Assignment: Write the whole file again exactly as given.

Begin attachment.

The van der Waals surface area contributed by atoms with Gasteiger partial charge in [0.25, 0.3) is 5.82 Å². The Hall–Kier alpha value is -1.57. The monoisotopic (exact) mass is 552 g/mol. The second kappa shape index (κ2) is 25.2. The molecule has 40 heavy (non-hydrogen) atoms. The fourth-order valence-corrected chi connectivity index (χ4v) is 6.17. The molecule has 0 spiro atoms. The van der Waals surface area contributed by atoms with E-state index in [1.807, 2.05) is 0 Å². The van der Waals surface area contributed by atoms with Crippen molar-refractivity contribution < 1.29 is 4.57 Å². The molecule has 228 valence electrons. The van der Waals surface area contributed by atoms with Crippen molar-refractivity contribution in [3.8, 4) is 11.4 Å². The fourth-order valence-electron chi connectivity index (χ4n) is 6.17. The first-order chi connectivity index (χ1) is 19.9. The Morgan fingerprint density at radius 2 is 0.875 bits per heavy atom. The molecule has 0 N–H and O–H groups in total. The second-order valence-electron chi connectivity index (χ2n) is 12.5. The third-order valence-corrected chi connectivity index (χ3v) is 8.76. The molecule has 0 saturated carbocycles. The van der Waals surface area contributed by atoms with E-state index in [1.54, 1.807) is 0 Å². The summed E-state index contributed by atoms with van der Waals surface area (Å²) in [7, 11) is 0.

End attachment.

The van der Waals surface area contributed by atoms with Gasteiger partial charge in [0.25, 0.3) is 5.82 Å². The Hall–Kier alpha value is -1.57. The monoisotopic (exact) mass is 552 g/mol. The second kappa shape index (κ2) is 25.2. The molecule has 40 heavy (non-hydrogen) atoms. The fourth-order valence-corrected chi connectivity index (χ4v) is 6.17. The molecule has 0 spiro atoms. The van der Waals surface area contributed by atoms with E-state index in [1.807, 2.05) is 0 Å². The van der Waals surface area contributed by atoms with Crippen molar-refractivity contribution < 1.29 is 4.57 Å². The molecule has 228 valence electrons. The van der Waals surface area contributed by atoms with Crippen molar-refractivity contribution in [3.8, 4) is 11.4 Å². The fourth-order valence-electron chi connectivity index (χ4n) is 6.17. The first-order chi connectivity index (χ1) is 19.9. The Morgan fingerprint density at radius 2 is 0.875 bits per heavy atom. The molecule has 0 N–H and O–H groups in total. The second-order valence-electron chi connectivity index (χ2n) is 12.5. The third-order valence-corrected chi connectivity index (χ3v) is 8.76. The molecule has 0 saturated carbocycles. The van der Waals surface area contributed by atoms with E-state index in [1.54, 1.807) is 0 Å². The summed E-state index contributed by atoms with van der Waals surface area (Å²) in [7, 11) is 0.